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Native Research Methods: Creating Cross-Campus Pathways for Ethical Research with Native Communities

Building from Native Research Methods, this proposal seeks to catalyze and lay the groundwork for ongoing structures of support for ethical and reciprocal research with Native peoples and communities across campus. This proposal aligns with the four strategic goals of the university.

This proposal has three objectives:
• Build a network of researchers at the University of Utah who are committed to using Native Research Methods to ethically engage with Native communities (goal 1: develop and transfer new knowledge)
• Catalyze connections between efforts on main campus ( Working With Native Communities Certificate created by Dr. Benally and Indigenous Communication Working Group led by Dr. Endres) and the health campus (Tribal Rural Urban Underserved Medical Education Certificate led by Dr. Sandweiss and Native American Summer Research Internship led by Dr. Holsti) to create training programs for the ethical conduct of partnerships with Native communities (goal 2: promote student success to transform lives)
• Establish research-informed best practices for creating structural support for reciprocal collaborations between Native communities and University researchers across healthcare, educational, and environmental contexts (goal 3: engage communities to improve health and quality of life)

This proposal will accomplish these objectives by:
• Offering networking and learning opportunities through a speaker/workshop/training series
• Facilitating conversation between main campus and the health campus about formal training models and research opportunities
• Creating a report that lays out tangible structures of support and a pathway for implementing research projects in support of Native communities
• Seeking opportunities for external funding to continue the objectives (NIH, NSF, Spencer Foundation)

These objectives work to ensure the long-term viability of the university (goal 4) through engaging improvement practices across the university.

Current Status

There is a long history of exploitative research on Native peoples, communities, and nations. Indigenous and Native Research methods offer alternative ways of doing research grounded in respect, relationships, reciprocity, and relevance that support the self-determination and the needs of Native communities. This project connects, catalyzes, and lays the groundwork for creating ongoing structures of support for ethical and reciprocal research with Indigenous peoples, nations, and communities across campus. After building a working group of sixteen faculty, staff, and students on campus, we focused our work on created a broad network of people on campus seeking ethical partnerships with Native peoples, nations, and communities. We hosted a mixer event in Fall 2023 that was attended by about seventy-five faculty, staff, and administrators. In Spring 2024, with the co-sponsorship of the College of Humanities, we offered a training for graduate students on how to work with Native communities by Darren Parry, former chair of the Northwestern Band of Shoshone Nation and current faculty member in History. Later this semester, we are hosting a symposium on Native Research Methods that will include keynotes by Drs. Shawn Wilson and Margaret Kovach, preeminent authors of two excellent books on Indigenous Research Methods and a series of panels highlighting successful collaborations between the University and Native communities. This event will be open for registration to all University faculty, students, and staff. We will also be inviting representatives from the eight tribal nations that border Utah as well as Native-led organizations that support the health, wellbeing, and sovereignty of Indigenous peoples. Following the event, we will gather data from participants about their needs for sustaining ethical and reciprocal research with Native peoples, communities, and nations. This data will inform a report that lays out next steps building structures of support to continue this work.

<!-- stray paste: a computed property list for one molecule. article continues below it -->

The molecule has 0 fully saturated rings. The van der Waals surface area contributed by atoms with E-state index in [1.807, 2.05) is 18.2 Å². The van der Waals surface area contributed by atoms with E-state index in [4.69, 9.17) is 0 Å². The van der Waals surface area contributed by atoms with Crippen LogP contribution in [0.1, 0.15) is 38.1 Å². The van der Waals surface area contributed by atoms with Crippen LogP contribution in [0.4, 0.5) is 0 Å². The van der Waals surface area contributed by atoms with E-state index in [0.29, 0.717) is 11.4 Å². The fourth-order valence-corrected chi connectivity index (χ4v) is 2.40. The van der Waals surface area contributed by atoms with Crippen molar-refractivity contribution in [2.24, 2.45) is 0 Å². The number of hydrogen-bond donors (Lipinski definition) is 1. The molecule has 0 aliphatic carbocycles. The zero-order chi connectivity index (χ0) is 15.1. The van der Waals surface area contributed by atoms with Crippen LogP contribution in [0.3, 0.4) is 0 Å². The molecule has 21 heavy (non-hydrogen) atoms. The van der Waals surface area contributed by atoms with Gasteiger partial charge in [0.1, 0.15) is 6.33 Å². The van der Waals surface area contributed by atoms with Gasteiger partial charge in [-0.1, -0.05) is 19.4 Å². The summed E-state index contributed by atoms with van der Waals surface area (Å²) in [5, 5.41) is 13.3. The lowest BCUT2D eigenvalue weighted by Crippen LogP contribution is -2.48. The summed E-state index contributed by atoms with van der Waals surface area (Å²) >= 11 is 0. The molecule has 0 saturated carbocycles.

College of Humanities
Project Owner

College of Education
Education, Culture & Society

School of Medicine
Pediatric Administration

School of Medicine
Pediatric Administration

Project Info

Funded Project Amount

Native Research Methods, Native Communities, Native American & Indigenous Studies, Education, Healthcare, Environmental Issues, Participatory Methods, Community Engaged Research

Project Status
Funded 2023
Last Updated: 9/1/21